The stock market closed out a dismal week with another sharp loss Friday as investors took out their growing economic angst on formerly high-flying technology stocks.
Stocks slumped at the opening bell after bad news from banking giant Wachovia Corp. and tech leader Qualcomm Inc., rallied moderately at midday, then were hit by a bout of furious selling in the final half-hour.
The Dow Jones industrial average plunged 223.55 points, or 1.7%, to 13,042.74.
The tech-heavy Nasdaq composite index was battered for a second day, falling 68.06 points, or 2.5%, to 2,627.94.
For the week, the Nasdaq sank 6.5%, the Dow dropped 4.1% and the Standard & Poor’s 500 was down 3.7%.
The Dow still is up 4.7% for the year, but it has tumbled 7.9%, or more than 1,100 points, from its all-time high reached Oct. 9.
The blue-chip index now is fewer than 200 points from the low it hit in mid-August, in the first wave of selling tied to soaring defaults on mortgages and a widening credit crunch.
Unlike in recent months, when financial-company shares led the market down, some of the hardest-hit stocks in recent days have been in sectors that investors previously thought would hold up despite the banking system’s problems -- particularly tech and heavy industry.
Tech stocks have led the market this year on the belief that robust international sales and consumer enthusiasm for wireless products would help the sector withstand economic weakness.
But some investors now fear a far more severe U.S. downturn that could hammer tech profits as consumers and businesses rein in spending.
“There’s just an incredible amount of fear that the economy is falling apart,” said Jim Paulsen, chief investment strategist at Wells Capital Management in Minneapolis. “People are saying, ‘I know economic weakness is coming, the [Federal Reserve] is behind the curve and I’m getting out of the way.’ ”
Late Thursday, Qualcomm, which makes chips for mobile phones, disappointed investors with an annual profit forecast that fell short of expectations. That followed a weaker-than-expected revenue forecast the day before from Cisco Systems.
Qualcomm fell $1.66, or 4.2%, to $38.10 on Friday and Cisco slid $1.05 to $28.58. The damage spread across the sector, with IBM tumbling $5.86 to $100.25.
Among industrial names, Deere slumped $4.88 to $153.03, 3M lost $3.32 to $79.51 and U.S. Steel was down $4.02 to $94.06.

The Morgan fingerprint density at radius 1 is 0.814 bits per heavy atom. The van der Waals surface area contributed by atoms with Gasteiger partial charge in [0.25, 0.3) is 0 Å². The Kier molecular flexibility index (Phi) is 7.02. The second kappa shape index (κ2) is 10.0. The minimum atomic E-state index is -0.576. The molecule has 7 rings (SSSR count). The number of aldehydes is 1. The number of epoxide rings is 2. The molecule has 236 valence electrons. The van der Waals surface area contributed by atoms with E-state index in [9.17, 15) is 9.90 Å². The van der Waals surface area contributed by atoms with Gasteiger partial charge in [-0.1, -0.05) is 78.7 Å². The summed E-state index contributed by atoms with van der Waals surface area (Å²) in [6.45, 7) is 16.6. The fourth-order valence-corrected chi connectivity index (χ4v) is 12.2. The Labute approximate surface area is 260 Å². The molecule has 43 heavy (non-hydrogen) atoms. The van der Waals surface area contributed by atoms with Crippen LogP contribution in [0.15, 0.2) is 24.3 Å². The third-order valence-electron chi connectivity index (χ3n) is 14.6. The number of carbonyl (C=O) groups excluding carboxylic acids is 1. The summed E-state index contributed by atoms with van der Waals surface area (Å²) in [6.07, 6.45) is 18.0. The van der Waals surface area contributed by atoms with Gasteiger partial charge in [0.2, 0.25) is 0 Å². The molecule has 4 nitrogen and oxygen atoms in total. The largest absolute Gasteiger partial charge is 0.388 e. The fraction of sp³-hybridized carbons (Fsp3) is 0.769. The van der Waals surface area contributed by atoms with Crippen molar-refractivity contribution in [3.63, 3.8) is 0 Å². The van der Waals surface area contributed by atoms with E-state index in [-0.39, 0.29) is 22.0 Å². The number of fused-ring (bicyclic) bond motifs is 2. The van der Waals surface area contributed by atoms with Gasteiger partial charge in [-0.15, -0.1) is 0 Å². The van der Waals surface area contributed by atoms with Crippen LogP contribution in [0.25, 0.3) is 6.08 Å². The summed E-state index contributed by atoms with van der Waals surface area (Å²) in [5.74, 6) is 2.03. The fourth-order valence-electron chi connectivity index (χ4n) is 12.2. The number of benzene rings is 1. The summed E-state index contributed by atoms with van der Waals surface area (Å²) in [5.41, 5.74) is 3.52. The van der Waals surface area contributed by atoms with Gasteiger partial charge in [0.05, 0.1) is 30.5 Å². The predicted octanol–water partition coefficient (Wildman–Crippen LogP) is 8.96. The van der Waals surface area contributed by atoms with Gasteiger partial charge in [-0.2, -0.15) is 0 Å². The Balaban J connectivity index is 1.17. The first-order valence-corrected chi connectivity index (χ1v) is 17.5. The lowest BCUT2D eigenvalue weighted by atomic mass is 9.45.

As for retailers, Macy’s fell $1.40 to $28.49, Target was off $2.51 to $56.19 and J.C. Penney lost $3.38 to $46.89.
Worries about the economy were reinforced by a survey showing consumer confidence slipping to a two-year low as Americans face the pain of rising gasoline prices and drooping home values.
In commodity trading, oil resumed its rally, adding 86 cents to $96.32 a barrel.
Investors’ nervousness also was evident in the bond market. Yields on Treasury securities fell sharply as investors sold stocks in favor of the perceived safety of government securities.
The 10-year Treasury note yield ended at 4.22%, down from 4.29% on Thursday and the lowest in two years. The yield on the two-year T-note fell to 3.40% from 3.49%.
On the flip side, investors demanded sharply higher yields on corporate junk bonds. The average yield on an index of 100 junk issues jumped to 8.35%, up from 8.27% on Thursday and the highest since Aug. 22.
Investors took no solace from Thursday’s congressional testimony of Fed Chairman Ben Bernanke, who said the economy would slow noticeably this quarter but would pick up steam early next year.
Some financial stocks finished Friday with minor gains -- despite a fresh round of write-offs related to faltering sub-prime-related assets -- as investors scrounged for bargains.
Wachovia edged up 35 cents to $40.65 despite saying it would have to set aside more reserves for loan losses. Bank of America, JPMorgan Chase and E-Trade Financial also later warned of worsening credit-market conditions.
The huge write-offs at Wall Street firms are compounding concerns about the economic outlook because they could drive lenders to cut back further on extending credit.
“There’s a worry that the balance sheets of lenders have become so damaged that it will lead to a slowdown in lending, and for an economy that grows on money and credit, that’s not good news,” said Hugh Johnson, investment chief at Johnson Illington Advisors in Albany, N.Y.